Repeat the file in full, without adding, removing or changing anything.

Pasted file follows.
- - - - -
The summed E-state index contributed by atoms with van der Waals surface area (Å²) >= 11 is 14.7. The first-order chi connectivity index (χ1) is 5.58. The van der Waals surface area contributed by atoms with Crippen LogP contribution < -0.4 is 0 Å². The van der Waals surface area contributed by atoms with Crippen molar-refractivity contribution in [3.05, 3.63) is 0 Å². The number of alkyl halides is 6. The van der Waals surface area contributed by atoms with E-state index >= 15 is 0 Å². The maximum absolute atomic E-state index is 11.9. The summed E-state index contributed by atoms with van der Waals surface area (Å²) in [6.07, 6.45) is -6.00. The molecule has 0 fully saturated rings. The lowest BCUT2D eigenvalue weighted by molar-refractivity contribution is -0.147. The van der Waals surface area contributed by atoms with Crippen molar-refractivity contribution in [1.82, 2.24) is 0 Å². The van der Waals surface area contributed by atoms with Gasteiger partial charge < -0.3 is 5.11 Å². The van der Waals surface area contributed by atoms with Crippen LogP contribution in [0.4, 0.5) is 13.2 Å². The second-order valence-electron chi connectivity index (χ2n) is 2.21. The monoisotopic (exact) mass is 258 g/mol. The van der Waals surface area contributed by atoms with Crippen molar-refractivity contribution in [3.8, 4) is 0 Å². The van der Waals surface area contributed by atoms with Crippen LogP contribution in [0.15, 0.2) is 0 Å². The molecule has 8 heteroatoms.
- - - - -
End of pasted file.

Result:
The summed E-state index contributed by atoms with van der Waals surface area (Å²) >= 11 is 14.7. The first-order chi connectivity index (χ1) is 5.58. The van der Waals surface area contributed by atoms with Crippen LogP contribution < -0.4 is 0 Å². The van der Waals surface area contributed by atoms with Crippen molar-refractivity contribution in [3.05, 3.63) is 0 Å². The number of alkyl halides is 6. The van der Waals surface area contributed by atoms with E-state index >= 15 is 0 Å². The maximum absolute atomic E-state index is 11.9. The summed E-state index contributed by atoms with van der Waals surface area (Å²) in [6.07, 6.45) is -6.00. The molecule has 0 fully saturated rings. The lowest BCUT2D eigenvalue weighted by molar-refractivity contribution is -0.147. The van der Waals surface area contributed by atoms with Crippen molar-refractivity contribution in [1.82, 2.24) is 0 Å². The van der Waals surface area contributed by atoms with Gasteiger partial charge < -0.3 is 5.11 Å². The van der Waals surface area contributed by atoms with Crippen LogP contribution in [0.4, 0.5) is 13.2 Å². The second-order valence-electron chi connectivity index (χ2n) is 2.21. The monoisotopic (exact) mass is 258 g/mol. The van der Waals surface area contributed by atoms with Crippen molar-refractivity contribution in [3.8, 4) is 0 Å². The van der Waals surface area contributed by atoms with Crippen LogP contribution in [0.15, 0.2) is 0 Å². The molecule has 8 heteroatoms.